He then kept it alive with five words.
At a wide-ranging year-end news conference Friday, Obama maintained his recent pattern of expressed skepticism about the project: He played down its job potential, said it wouldn't lower gas prices for Americans and, employing the language of pipeline opponents, said it would merely help Canadian "tar sands" companies export their product overseas.
When given the chance to twist in the knife, however, the president relented.
He was asked whether he'd veto the Keystone XL bill that will likely be sent to his desk by the new Republican Congress, perhaps early in the new year, and he replied: ''I'll see what they do.''
The Republicans have said a Keystone bill will be their No. 1 priority in January, and also said they'll allow amendments to the bill — which could turn it into a vehicle for legislative deal-making. A pro-pipeline Democrat has urged fellow lawmakers to pack the bill with a few of the president's priorities to get him to sign it.
Obama made clear Friday what some of his legislative priorities are.
One is reform of the convoluted, three-decade-old U.S. tax code. And he specifically mentioned another when asked about Keystone XL. What would really create jobs, Obama said, far more than the few thousand associated with the pipeline, would be if Congress funded the refurbishment of national infrastructure.
''When you consider what we could be doing if we were rebuilding our roads and bridges around the country, something that Congress could authorize, we could probably create hundreds of thousands of jobs or a million jobs,'' he said.
''So, if that's the argument, there are a lot of more direct ways to create well-paying American construction jobs.''
Obama remains the key player in the pipeline debate, which has raged in the U.S. for years and foreshadowed newer disputes now plaguing the Canadian oil industry.
Obama can not only decide whether to sign or veto a bill; he can also choose whether to approve the project through the normal, non-legislative regulatory process.
His administration says it can't complete that regular process while the route through Nebraska remains in dispute. The state supreme court there could rule any week, in a case involving the constitutionality of the process used to sign off on the route.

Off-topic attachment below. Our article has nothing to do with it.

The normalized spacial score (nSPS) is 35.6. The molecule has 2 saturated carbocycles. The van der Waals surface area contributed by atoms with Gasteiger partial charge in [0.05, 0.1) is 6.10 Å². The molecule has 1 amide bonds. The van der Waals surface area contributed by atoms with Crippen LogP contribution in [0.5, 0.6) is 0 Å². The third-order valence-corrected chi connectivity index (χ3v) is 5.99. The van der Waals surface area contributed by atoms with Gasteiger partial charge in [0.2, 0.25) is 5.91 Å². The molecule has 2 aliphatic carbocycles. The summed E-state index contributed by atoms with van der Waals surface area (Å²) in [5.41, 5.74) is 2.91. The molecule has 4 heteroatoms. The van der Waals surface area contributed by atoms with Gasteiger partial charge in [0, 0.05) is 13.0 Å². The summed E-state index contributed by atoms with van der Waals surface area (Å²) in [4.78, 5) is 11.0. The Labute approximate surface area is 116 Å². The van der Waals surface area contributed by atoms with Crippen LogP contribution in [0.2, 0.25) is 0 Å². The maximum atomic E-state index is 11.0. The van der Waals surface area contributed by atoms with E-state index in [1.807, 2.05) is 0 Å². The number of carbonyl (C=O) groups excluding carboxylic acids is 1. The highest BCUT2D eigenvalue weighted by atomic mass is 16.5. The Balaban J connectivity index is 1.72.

Obama's comments have frustrated pipeline proponents — who say they're so wrong even his own State Department contradicts them.
A State Department review has concluded that Keystone wouldn't be used to export crude oil overseas. As for refined petroleum, much of it would belong to American companies that own oilsands properties and also the U.S. Gulf Coast refineries. In addition, the pipeline would pick up oil in the U.S. Midwest.
Canada's ambassador to the U.S. emphasized some of those points in response to Obama.
''I did not know Canada just gained North Dakota and Montana,'' Gary Doer said Friday, referring to the non-Canadian oil that would enter the pipeline.
''The pipeline includes (U.S.) Bakken oil.''
The Keystone comments came during a wide-ranging press conference where Obama also:
—Criticized Sony Pictures for bowing to threats and pulling the movie, ''The Interview,'' which angered the North Korean government. Obama said that sets a terrible precedent.
''We cannot have a society in which some dictator someplace can start imposing censorship here in the United States,'' he said. ''Because if somebody is able to intimidate folks out of releasing a satirical movie, imagine what they start doing when they see a documentary that they don't like or news reports that they don't like... That's not what America is about.''
—Defended his deal to reopen diplomatic relations with Cuba, after 53 years. He addressed criticism that he helped sustain the Castro regime, by making a deal without any concessions on democratic rights.
Obama said the old approach hasn't made Cuba more democratic, but perhaps more international contact will.
—Appeared to revel in some recent political wins. After a year of geopolitical crises and a crushing midterm election, Obama completed 2014 with a historic, if controversial, announcement affecting nearly 5 million illegal immigrants; a deal to restore relations with Cuba after 53 years; and a funding bill that eliminates the risk of a government shutdown for a year.
— With files from Dean Bennett in Calgary
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